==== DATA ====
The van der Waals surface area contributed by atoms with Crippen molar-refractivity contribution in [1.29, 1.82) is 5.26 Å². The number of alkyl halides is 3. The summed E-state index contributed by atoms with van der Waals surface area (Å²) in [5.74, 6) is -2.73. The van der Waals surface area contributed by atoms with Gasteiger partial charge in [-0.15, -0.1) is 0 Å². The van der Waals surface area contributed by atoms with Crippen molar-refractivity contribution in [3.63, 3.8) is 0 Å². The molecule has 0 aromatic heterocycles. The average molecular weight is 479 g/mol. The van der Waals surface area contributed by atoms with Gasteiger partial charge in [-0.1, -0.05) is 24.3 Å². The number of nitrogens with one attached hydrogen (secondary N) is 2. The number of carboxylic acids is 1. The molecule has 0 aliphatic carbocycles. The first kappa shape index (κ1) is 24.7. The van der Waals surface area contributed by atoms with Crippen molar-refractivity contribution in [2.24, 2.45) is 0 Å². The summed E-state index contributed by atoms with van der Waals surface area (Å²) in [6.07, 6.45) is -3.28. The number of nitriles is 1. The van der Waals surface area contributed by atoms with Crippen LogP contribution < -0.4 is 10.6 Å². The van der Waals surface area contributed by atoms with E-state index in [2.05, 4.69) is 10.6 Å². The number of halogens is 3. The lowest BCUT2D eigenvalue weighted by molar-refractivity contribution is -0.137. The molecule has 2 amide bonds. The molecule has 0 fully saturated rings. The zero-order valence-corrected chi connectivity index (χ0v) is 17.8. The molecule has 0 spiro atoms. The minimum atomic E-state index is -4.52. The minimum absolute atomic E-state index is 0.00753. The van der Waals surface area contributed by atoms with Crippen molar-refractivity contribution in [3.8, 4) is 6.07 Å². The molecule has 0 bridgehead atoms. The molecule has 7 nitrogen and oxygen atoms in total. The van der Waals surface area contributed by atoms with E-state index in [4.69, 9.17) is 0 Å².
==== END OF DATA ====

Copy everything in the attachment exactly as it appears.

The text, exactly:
The van der Waals surface area contributed by atoms with Crippen molar-refractivity contribution in [1.29, 1.82) is 5.26 Å². The number of alkyl halides is 3. The summed E-state index contributed by atoms with van der Waals surface area (Å²) in [5.74, 6) is -2.73. The van der Waals surface area contributed by atoms with Gasteiger partial charge in [-0.15, -0.1) is 0 Å². The van der Waals surface area contributed by atoms with Crippen molar-refractivity contribution in [3.63, 3.8) is 0 Å². The molecule has 0 aromatic heterocycles. The average molecular weight is 479 g/mol. The van der Waals surface area contributed by atoms with Gasteiger partial charge in [-0.1, -0.05) is 24.3 Å². The number of nitrogens with one attached hydrogen (secondary N) is 2. The number of carboxylic acids is 1. The molecule has 0 aliphatic carbocycles. The first kappa shape index (κ1) is 24.7. The van der Waals surface area contributed by atoms with Crippen molar-refractivity contribution in [2.24, 2.45) is 0 Å². The summed E-state index contributed by atoms with van der Waals surface area (Å²) in [6.07, 6.45) is -3.28. The number of nitriles is 1. The van der Waals surface area contributed by atoms with Crippen LogP contribution < -0.4 is 10.6 Å². The van der Waals surface area contributed by atoms with E-state index in [2.05, 4.69) is 10.6 Å². The number of halogens is 3. The lowest BCUT2D eigenvalue weighted by molar-refractivity contribution is -0.137. The molecule has 2 amide bonds. The molecule has 0 fully saturated rings. The zero-order valence-corrected chi connectivity index (χ0v) is 17.8. The molecule has 0 spiro atoms. The minimum atomic E-state index is -4.52. The minimum absolute atomic E-state index is 0.00753. The van der Waals surface area contributed by atoms with Crippen molar-refractivity contribution in [3.8, 4) is 6.07 Å². The molecule has 0 bridgehead atoms. The molecule has 7 nitrogen and oxygen atoms in total. The van der Waals surface area contributed by atoms with E-state index in [4.69, 9.17) is 0 Å².